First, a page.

While it’s no longer played by its creator, Kahn’s GameCube itself played a role in HAL’s inclusion within the new, Crerar-based MADD Center. After our interview, Kahn emailed HAL assistant director Kent Lambert to clarify just what went down back in 2018, and Lambert wrote back: “One thread of conversation in these [MADD Center planning] meetings was about meaningful potential connections/threads between the labs in general but especially between the two Arts labs (Hack Arts Lab and Weston Game Lab)…. It felt like people on the committee were perhaps struggling to envision how those two labs could be meaningfully connected. It was really helpful to have the example of [Kahn’s] portable GameCube [to prove the possibilities].” 

Kahn has remained a dedicated maker and designer of things, games and otherwise, since the GameCube’s completion—I suspect he’ll always be that—but ever since MAAD courses started popping up in the College’s course catalog at the start of his third year, he began approaching the disciplines from a more conceptual standpoint, too. He’s taken four MAAD classes over the past two years, three of which seemed especially grounded in theory rather than hands-on creation. Those classes have opened his eyes to new approaches to interdisciplinary scholarship. 

Somewhere in between a crash-course on Pokémon’s history and our fond reminiscences about the time Kahn introduced everyone on our study abroad program to the mind-boggling Doki Doki Literature Club! (a game he studied as part of his Critical Videogame Studies course in autumn 2018), Kahn fully convinces me (a video game noob, if that wasn’t abundantly clear) of the discursive possibilities that MAAD courses offer.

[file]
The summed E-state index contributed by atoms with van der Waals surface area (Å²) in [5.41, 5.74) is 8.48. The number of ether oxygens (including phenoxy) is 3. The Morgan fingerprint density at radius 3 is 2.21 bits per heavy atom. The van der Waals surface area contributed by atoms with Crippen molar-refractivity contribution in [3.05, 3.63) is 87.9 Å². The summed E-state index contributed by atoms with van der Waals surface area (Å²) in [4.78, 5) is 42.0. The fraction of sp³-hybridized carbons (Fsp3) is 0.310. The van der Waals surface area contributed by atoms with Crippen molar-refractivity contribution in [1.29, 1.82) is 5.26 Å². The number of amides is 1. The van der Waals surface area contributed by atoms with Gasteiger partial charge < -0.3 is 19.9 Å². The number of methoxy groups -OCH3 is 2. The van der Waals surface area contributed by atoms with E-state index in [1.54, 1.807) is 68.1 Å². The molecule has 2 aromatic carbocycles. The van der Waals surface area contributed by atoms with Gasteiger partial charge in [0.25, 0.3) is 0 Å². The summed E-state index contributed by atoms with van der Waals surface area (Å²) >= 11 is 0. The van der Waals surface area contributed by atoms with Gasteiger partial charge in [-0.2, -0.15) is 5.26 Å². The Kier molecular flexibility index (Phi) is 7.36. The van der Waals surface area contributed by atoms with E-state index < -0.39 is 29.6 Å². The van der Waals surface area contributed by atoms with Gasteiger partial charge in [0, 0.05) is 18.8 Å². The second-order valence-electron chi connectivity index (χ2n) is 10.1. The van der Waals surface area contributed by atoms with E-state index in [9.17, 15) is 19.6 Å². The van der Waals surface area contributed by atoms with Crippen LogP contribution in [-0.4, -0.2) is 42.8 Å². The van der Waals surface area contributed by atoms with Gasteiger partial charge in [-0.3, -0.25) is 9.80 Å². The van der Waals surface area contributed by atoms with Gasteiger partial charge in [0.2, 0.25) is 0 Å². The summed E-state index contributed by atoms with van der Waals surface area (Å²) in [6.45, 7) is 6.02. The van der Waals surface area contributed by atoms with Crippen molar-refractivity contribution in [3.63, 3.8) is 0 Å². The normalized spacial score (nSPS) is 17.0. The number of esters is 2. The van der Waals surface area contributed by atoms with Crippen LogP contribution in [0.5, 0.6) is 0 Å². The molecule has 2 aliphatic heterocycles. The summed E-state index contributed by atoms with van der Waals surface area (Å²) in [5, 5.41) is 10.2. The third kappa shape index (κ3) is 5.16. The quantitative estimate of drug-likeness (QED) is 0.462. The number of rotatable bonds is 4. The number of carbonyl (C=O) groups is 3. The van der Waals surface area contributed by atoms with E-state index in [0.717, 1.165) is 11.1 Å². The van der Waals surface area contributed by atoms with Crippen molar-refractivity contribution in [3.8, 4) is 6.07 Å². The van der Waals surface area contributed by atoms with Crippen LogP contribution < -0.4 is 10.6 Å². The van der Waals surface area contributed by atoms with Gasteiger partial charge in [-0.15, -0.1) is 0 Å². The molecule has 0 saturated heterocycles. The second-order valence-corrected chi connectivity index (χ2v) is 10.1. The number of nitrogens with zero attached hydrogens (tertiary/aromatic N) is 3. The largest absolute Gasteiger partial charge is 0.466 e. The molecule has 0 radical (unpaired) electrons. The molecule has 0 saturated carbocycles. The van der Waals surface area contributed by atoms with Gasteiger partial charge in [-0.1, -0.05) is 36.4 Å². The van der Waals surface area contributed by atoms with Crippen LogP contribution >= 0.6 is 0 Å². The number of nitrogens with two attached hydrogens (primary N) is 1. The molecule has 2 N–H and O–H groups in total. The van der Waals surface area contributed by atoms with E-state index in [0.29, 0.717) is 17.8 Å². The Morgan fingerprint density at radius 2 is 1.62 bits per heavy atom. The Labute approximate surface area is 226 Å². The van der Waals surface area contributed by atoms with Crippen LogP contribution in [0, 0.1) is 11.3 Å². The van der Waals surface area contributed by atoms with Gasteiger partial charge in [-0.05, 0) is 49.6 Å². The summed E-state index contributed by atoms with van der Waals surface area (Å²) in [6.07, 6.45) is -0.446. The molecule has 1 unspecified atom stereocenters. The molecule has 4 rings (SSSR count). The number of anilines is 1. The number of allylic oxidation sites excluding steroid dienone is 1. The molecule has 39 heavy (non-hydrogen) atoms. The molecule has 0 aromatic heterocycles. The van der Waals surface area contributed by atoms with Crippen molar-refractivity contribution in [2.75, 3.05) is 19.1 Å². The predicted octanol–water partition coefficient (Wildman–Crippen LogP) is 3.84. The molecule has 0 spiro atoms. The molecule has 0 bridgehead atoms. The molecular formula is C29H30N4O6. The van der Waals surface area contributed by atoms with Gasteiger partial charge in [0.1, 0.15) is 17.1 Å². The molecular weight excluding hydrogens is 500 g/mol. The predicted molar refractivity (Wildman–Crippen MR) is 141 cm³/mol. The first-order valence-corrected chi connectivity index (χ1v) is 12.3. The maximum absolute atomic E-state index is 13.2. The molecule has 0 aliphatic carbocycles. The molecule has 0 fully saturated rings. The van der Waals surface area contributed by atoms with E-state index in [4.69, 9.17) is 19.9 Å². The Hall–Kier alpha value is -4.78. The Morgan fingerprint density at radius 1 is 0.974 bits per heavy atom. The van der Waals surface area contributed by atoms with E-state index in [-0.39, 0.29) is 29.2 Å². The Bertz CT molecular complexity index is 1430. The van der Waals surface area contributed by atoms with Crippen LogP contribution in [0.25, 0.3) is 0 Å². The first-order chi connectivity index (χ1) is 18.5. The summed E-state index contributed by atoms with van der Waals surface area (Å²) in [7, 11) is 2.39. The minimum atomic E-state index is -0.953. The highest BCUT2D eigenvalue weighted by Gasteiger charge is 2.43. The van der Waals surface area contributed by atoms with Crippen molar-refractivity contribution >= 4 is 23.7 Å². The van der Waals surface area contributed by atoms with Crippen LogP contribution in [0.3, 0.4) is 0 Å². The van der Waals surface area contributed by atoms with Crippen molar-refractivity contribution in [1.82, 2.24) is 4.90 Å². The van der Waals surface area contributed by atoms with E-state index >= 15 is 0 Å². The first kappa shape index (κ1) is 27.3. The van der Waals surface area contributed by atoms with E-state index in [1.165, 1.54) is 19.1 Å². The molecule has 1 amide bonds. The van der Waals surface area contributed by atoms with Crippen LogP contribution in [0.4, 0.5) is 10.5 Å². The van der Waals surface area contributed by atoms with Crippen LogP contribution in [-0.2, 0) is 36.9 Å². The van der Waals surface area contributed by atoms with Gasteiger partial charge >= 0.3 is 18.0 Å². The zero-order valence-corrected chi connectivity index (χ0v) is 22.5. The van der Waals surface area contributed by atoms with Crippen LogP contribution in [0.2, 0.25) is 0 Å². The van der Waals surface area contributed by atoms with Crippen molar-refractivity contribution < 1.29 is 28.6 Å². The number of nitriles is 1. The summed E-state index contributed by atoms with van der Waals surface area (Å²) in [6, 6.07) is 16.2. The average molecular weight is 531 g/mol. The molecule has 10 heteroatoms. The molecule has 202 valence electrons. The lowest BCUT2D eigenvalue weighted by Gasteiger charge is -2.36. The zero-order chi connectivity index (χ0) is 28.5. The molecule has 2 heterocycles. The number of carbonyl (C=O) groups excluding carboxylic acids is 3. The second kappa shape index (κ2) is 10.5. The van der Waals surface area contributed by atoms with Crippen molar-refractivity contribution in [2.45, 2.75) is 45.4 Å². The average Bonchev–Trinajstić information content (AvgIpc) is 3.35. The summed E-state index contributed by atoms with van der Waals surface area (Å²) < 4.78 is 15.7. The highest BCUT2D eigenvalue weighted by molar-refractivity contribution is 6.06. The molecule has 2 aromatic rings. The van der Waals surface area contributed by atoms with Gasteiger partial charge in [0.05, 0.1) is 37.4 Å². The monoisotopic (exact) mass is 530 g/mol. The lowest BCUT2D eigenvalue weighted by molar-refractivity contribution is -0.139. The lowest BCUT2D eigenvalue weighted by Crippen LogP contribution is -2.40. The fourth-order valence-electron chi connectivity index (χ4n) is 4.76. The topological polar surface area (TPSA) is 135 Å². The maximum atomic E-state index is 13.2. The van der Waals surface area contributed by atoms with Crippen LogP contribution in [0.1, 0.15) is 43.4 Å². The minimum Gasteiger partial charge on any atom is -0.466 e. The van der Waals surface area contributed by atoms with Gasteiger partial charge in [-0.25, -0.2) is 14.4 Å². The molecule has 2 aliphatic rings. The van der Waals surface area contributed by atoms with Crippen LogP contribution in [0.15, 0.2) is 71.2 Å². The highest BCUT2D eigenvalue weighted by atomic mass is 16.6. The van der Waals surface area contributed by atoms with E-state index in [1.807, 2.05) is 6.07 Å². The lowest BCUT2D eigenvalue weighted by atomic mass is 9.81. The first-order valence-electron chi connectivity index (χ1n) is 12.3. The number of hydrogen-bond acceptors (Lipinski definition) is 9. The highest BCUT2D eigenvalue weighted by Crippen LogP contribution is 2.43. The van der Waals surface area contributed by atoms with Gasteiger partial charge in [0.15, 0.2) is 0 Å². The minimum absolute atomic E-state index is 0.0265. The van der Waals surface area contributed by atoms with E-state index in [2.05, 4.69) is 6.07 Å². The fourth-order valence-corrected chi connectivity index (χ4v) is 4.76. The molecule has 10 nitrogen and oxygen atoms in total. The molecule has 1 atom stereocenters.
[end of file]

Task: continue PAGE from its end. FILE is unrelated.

On the specific beauty of MAAD in a UChicago context, Elliot says, “I think that you could have a minor, and just pitch it as ‘it’s a new emerging discourse and therefore we should be interested in it.’ But that doesn’t really draw me to it—because there are infinite discourses! But the fact that [MAAD often] ties so well to philosophy and English and all these concepts that we talk about in the Core, really makes it a natural part of the UChicago curriculum.”  

Over the course of our conversation, we keep coming back to Kahn’s fundamentals question about human attachment to simulation. He tells me that MAAD did play some official role in his studies in that realm. Notably, his Critical Videogame Studies professor Patrick Jagoda (also the director of MAAD’s Weston Game Lab, as well as an English department faculty member) was Kahn’s advisor for his Junior Paper—the fundamentals approximation of the B.A. thesis. While MAAD was not all that directly influential on Kahn’s fundamentals education, it did broaden his horizons, expanding the ways he aims to conceptualize media and philosophy in the future.  

Kahn claims that he never figured out why we’re drawn to simulation, anyway. He bashfully admits that the question ended up being a way into other philosophical discourses, mostly questions of ontology and knowledge-building. (Classic.)  

But Kahn’s last quarter at UChicago is being spent on Zoom rather than on campus, and I can see him being drawn to simulation right there in our interview. When I ask about his thoughts on distance learning, Kahn is quick to respond: “All right, here’s something I want to pitch: We use Minecraft more. I think it would’ve been a really awesome platform to really lay out the basics of an academic space…. Maybe not a full campus, but some sort of virtual classroom tool on Minecraft would’ve been incredibly useful to have right now. The fuck is a ‘Canvas post’?”  

Catch Elliot Kahn graduating on Minecraft on June 13, and getting perfect scores on solo renditions of “I Was Wrong” (Rock Band 2) until quarantine lifts.